dietary problems
The safari experts
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dietary problems

dietary problems

The risk of getting a dose of
dietary problems
whilst travelling in Africa is relatively high, although not nearly so likely as it used to be as there have been enormous improvements in food hygiene in most middle and higher quality lodges.

Most diarrhoea episodes are caused by foodstuffs contaminated with human faeces, which most commonly comes about by contaminated water supplies or a lack of basic hygiene in the kitchen. Taking precautions against diarrhoea should also protect you from similarly transmitted diseases such as typhoid, cholera, hepatitis, dysentery and worms.

The number one rule of hygiene in Africa is wash your hands as often as possible. This message should be taken very seriously and special attention should be given to making sure it gets through to children. Even if you would never normally think of doing so, in Africa it is well worth carrying hand-wash solution or wipes.

Until recently the maxim that had stood the test of time since colonial days was "peel it, boil it, cook it or forget it". In other words, take full control over everything that you consume. Salads, ice-cream and lukewarm food was always to be avoided.

Over the years these habits have become natural for us when travelling in most parts of Africa and it has therefore come as quite a shock to see how things have changed of late. Great efforts have been made to educate African chefs and other kitchen staff, whilst the kitchens themselves are often now to a much higher standard. Reliable refrigeration has become much more commonplace and anti-bacterial food washes are also widely used.

As a result travellers can often be seen enjoying all the previously forbidden foodstuffs like salads and ice-creams ... apparently with little adverse effects.

Here at ATR we have a range of different approaches. Generally speaking, those of us who have experienced more problems in the past tend to remain more cautious, whilst those who are yet to experience the joys of giardia tend to be far less concerned.

So far as drinks are concerned, most travellers in the more risky areas of Africa tend to stick to bottled fluids and mineral water is provided on most safaris and in most lodges. There have been incidents when bottled drinks have been found to be contaminated, but there are increasingly rare events. But the amount of plastic waste caused by so much bottled water is quite distressing. Some lodges try to counter this by providing either uncontaminated groundwater or purified water, in which case you will have to judge for yourself how reliable you think this will be. If you are extremely cautious or are travelling in areas where you may need to drink from natural water sources, then you may choose to carry purification filter equipment and chemicals in your medical kit, although these are unlikely to be necessary if you are booking your trip with us.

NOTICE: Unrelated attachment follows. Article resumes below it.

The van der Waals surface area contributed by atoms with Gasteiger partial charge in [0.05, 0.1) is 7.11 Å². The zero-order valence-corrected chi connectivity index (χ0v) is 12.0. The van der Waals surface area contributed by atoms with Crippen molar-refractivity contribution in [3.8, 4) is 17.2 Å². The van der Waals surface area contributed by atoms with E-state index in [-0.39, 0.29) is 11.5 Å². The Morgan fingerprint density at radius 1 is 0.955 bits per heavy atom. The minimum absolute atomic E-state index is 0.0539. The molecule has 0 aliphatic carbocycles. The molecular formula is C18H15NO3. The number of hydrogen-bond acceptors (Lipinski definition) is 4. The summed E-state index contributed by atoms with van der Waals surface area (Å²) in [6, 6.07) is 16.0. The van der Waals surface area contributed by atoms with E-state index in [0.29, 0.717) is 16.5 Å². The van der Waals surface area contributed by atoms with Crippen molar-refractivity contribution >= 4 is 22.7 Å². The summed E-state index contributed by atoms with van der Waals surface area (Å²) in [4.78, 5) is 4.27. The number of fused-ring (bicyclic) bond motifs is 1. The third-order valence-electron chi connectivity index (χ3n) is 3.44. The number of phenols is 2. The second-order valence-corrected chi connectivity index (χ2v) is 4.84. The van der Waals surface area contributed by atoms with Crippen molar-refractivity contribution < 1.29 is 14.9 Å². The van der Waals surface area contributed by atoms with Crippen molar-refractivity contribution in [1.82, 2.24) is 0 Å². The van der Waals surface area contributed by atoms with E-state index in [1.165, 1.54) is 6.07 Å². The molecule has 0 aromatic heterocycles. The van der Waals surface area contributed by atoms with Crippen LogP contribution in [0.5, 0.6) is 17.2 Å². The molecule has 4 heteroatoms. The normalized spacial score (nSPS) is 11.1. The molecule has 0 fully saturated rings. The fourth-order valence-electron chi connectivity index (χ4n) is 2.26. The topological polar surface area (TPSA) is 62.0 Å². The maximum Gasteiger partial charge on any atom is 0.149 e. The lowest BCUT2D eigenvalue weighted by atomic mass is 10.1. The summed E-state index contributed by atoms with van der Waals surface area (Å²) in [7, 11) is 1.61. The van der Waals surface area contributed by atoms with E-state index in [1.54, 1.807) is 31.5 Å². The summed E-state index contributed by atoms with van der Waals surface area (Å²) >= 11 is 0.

Whatever position you choose to take, it is important to acknowledge that the greatest risks tend to come not from food at the lodges, but from food and drinks purchased on the street. If you buy bottled water then make sure that the seal is intact. If you eat food in local restaurants then make sure that it is piping hot. If you buy fruit at the roadside then make sure that its skin is intact and that you do not contaminate the inside with any bugs lurking on the outside. Above all ... and this is one which we have fallen for ... when visiting a local village, don't be coaxed into trying the local beer, no matter how boring or even insulting that may seem.

Treatment ...

The biggest risk from a bout of diarrhoea is dehydration. The most important treatment is drinking lots of clean and clear fluids. The sachets of rehydration salts in your medical kit are optimised to restore the minerals that you are losing. If these are not available, then drinking warm Coke or Fanta is a widely recognised substitute, especially with added salt and a twist of fresh orange or lemon to add potassium. Try to continue to drink even if you are also vomitting. Three litres a day is the recommended fluid intake if you are not eating. If you do feel like food then bland carbohydrates are best.

Obviously if medical assistance is on hand then there is no harm in taking advice. If the condition is more serious then the sooner you can start treatment the better. A stool analysis can be helpful in determining the cause.

If the diarrhoea is bad or you are passing blood or slime, or if you have a fever, then you will probably need to take a course of antibiotics in addition to fluid replacement, in which case the Ciprofloxacin or Norafloxacin in your medical kit may be useful.

If the diarrhoea is greasy and bulky, accompanied by sulphorous, eggy farts and burps then one likely cause is giardia, which can be treated with the Tinidazole pills in your medical kit. This is a pretty nasty cure, you really feel that your whole guts are being thoroughly cleaned out by a foul-tasting chemical, but it has done the trick for us in the past, especially after one memorable but ultimately regrettable night on the local banana beer. We have also heard mention of the drug Metronidazole, but have no personal experience of it.

Disclaimer : Please note that all of the information on this page and elsewhere in the health section of our website is provided for information only. We suggest that you always refer to a health professional when seeking medical advice.
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